July 17, 2007 |
Sixteen Saudis from the U.S. prison at Guantanamo Bay, Cuba, arrived home and were immediately detained by authorities investigating possible terrorist connections, the official Saudi Press Agency reported. A total of 77 Saudis have now been returned from Guantanamo, Maj. Gen. Mansour Turki told the press agency. He said 53 remain at the U.S. military facility in Cuba. A Pentagon spokesman, Navy Cmdr. Jeffrey D. Gordon, confirmed that the detainees had been transferred.
July 7, 2007 |
The Pentagon said it had appealed a decision by a military judge to dismiss the case of Omar Ahmed Khadr, a Guantanamo Bay detainee accused of killing an American soldier in Afghanistan. It is the first time that the appeals process has been used since it was created by Congress in late 2006 to handle cases involving Guantanamo detainees.
June 30, 2007 |
In a surprise move, the Supreme Court agreed Friday to consider whether prisoners at Guantanamo Bay, Cuba, had been wrongly held for years without a fair chance to plead their innocence. In a brief order before adjourning for the summer, the justices announced they would hear an appeal that in April they had refused to hear. The case asks whether "foreign citizens imprisoned indefinitely" by the U.S.
June 28, 2007 |
A man formerly held by the U.S. at Guantanamo Bay, Cuba, was killed in a shootout with security agents in a restive North Caucasus republic, Russia's top security agency said. Ruslan Odizhev was killed amid gunfire that erupted when agents tried to arrest him and another man in Kabardino-Balkaria, a region near Chechnya that is beset with violence linked both to crime and to religious tensions, the Federal Security Service said in a statement.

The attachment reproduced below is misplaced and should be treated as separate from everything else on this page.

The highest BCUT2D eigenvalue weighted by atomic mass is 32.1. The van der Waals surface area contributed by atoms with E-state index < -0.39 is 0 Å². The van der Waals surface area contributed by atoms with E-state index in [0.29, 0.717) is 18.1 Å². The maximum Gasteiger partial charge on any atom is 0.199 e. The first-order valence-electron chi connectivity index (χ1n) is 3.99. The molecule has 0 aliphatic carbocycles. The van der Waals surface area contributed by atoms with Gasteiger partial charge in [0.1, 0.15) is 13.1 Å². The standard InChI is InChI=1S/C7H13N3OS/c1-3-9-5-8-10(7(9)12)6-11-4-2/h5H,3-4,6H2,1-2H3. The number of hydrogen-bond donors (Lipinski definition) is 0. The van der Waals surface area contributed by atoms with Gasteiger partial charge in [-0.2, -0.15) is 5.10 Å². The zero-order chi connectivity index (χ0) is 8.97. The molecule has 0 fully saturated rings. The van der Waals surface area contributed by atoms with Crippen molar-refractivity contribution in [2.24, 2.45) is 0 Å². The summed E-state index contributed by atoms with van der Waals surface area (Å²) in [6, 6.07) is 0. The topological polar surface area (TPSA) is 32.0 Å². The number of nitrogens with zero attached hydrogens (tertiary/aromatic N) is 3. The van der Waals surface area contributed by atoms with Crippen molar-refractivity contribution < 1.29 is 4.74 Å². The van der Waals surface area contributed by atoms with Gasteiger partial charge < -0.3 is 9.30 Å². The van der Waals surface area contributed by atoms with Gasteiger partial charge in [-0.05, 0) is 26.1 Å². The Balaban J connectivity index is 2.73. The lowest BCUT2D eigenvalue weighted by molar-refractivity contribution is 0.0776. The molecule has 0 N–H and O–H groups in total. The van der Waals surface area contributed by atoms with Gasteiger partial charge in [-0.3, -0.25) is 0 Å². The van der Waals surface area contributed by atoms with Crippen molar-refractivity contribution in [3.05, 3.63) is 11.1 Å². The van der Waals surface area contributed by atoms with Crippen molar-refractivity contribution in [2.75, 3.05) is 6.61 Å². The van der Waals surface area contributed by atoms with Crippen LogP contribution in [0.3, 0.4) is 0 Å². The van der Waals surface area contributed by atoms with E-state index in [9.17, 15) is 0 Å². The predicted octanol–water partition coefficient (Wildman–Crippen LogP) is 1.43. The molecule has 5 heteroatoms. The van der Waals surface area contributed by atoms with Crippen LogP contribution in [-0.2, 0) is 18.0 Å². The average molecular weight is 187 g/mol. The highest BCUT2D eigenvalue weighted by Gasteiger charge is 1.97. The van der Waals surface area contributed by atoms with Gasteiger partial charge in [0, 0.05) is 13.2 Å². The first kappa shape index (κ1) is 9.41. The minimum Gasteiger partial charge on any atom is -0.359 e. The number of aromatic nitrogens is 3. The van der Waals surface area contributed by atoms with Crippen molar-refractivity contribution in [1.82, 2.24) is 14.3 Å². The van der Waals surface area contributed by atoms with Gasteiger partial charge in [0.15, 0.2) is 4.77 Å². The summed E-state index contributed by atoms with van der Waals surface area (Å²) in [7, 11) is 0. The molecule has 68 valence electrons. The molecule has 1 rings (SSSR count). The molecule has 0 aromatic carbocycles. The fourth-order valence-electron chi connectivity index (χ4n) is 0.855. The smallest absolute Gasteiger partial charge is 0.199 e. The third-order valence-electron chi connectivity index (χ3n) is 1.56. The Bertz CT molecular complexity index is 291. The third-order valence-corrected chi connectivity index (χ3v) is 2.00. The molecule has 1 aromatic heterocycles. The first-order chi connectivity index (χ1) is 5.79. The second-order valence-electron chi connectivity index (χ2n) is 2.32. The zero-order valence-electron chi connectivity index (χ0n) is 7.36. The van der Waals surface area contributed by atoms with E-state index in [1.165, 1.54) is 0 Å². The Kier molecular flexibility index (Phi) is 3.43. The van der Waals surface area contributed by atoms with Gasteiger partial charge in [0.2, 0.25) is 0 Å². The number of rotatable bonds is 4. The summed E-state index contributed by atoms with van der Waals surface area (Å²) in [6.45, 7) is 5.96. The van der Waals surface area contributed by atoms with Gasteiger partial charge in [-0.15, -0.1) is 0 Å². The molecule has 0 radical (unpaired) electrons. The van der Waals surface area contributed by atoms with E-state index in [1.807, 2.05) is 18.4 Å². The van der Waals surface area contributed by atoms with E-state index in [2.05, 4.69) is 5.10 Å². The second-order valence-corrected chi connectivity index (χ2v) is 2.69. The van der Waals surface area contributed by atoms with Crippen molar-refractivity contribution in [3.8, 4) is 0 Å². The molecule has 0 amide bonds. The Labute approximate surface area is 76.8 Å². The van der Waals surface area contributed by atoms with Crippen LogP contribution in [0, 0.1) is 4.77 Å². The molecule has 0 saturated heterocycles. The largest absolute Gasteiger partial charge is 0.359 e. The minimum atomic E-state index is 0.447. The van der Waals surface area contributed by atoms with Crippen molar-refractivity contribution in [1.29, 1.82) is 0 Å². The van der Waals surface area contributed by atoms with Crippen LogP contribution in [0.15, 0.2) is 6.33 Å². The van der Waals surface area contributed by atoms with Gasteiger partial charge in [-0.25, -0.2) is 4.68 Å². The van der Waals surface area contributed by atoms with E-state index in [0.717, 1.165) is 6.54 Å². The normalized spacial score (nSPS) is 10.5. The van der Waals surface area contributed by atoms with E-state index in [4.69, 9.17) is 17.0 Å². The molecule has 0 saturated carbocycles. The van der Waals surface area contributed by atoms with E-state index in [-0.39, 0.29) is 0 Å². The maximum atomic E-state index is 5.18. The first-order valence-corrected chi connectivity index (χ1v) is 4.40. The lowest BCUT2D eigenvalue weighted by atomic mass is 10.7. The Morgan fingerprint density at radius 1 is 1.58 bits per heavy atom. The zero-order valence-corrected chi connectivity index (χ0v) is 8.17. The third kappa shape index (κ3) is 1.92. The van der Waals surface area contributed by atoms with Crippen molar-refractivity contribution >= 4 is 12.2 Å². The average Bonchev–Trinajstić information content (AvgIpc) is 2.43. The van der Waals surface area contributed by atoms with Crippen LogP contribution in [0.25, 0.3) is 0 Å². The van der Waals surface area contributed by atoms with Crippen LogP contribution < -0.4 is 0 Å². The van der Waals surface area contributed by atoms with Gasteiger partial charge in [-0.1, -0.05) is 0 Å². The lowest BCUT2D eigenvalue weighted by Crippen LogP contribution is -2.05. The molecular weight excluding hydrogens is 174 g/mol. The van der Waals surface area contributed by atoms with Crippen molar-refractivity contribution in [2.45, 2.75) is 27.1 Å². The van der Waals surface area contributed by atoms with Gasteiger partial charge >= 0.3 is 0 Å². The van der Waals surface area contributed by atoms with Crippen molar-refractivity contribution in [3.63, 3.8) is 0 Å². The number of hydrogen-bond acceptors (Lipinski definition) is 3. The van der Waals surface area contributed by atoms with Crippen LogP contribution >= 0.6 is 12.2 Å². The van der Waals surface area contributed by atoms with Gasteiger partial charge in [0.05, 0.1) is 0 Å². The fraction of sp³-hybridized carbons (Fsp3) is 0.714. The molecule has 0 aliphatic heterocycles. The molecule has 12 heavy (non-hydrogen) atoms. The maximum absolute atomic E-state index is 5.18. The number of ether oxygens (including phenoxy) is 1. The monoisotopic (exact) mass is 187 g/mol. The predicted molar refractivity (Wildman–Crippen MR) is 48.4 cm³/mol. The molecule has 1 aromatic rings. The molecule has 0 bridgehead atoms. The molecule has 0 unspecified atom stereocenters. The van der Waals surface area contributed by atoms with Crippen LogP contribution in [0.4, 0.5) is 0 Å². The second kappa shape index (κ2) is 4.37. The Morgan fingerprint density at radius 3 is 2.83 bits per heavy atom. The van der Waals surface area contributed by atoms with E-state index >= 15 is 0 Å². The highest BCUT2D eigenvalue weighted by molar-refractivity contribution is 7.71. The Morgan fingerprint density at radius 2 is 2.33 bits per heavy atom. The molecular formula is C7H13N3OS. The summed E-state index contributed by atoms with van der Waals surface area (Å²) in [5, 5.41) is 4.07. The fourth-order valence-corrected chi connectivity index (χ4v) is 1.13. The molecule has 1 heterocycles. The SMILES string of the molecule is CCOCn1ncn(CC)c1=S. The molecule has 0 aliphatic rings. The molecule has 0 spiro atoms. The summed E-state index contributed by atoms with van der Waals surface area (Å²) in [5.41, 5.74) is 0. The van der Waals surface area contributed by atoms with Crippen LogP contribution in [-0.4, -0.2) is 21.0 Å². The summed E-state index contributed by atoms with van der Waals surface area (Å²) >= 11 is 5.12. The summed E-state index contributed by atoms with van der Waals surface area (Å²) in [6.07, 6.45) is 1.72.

June 22, 2007 |
The White House postponed a meeting of the administration's top senior foreign and defense policy officials scheduled for today to debate the future of the Guantanamo Bay, Cuba, terrorism detention center, but officials said the issue of whether to close the facility was likely to be discussed at a later date. The meeting was scheduled to help senior leaders decide whether the Guantanamo prison could be closed and its detainees moved to facilities in the U.S.
June 17, 2007 |
Inside of a week, a U.S. federal court, retired Gen. Colin L. Powell and two military judges assigned to the war-crimes tribunals here dealt serious blows to the Bush administration's efforts to detain and prosecute terrorism suspects. Some legal scholars and analysts predict more obstacles to trials for any of the 385 foreign prisoners at the U.S. military detention compound.
June 11, 2007 |
Former Secretary of State Colin L. Powell on Sunday called for the closing of the Guantanamo Bay prison and a rethinking of the "don't ask, don't tell" policy he authored as head of the Joint Chiefs of Staff. The public comments represent Powell's effort to further distance himself from the Bush administration he once served.
June 8, 2007 |
A Senate panel took the first step Thursday toward again giving foreign prisoners held at Guantanamo Bay, Cuba, the right to go to court and seek their freedom. On a mostly party-line vote of 11 to 8, the Democratic-controlled Judiciary Committee said it would restore the right of habeas corpus that had been taken away in recent years by the Bush administration and the Republican-controlled Congress. "Habeas corpus was recklessly undermined in last year's legislation," said Sen. Patrick J.
June 7, 2007 |
Despite new legal setbacks, the Pentagon is likely to press ahead with plans for military war-crimes trials at Guantanamo Bay, Cuba, because they offer the only way to prosecute the terrorists who planned the Sept. 11 attacks, say military lawyers and legal analysts who support the Bush administration's efforts.
June 5, 2007 |
Military judges threw out war-crimes cases Monday against the only detainees here who have been indicted, in rulings that suggest the hastily reassembled military tribunals have no jurisdiction over any of Guantanamo's 380 prisoners. In separate hearings, an Army colonel and a Navy captain granted motions to dismiss the cases because the 2006 Military Commissions Act that Congress passed last year gave the tribunals jurisdiction only over "unlawful alien enemy combatants."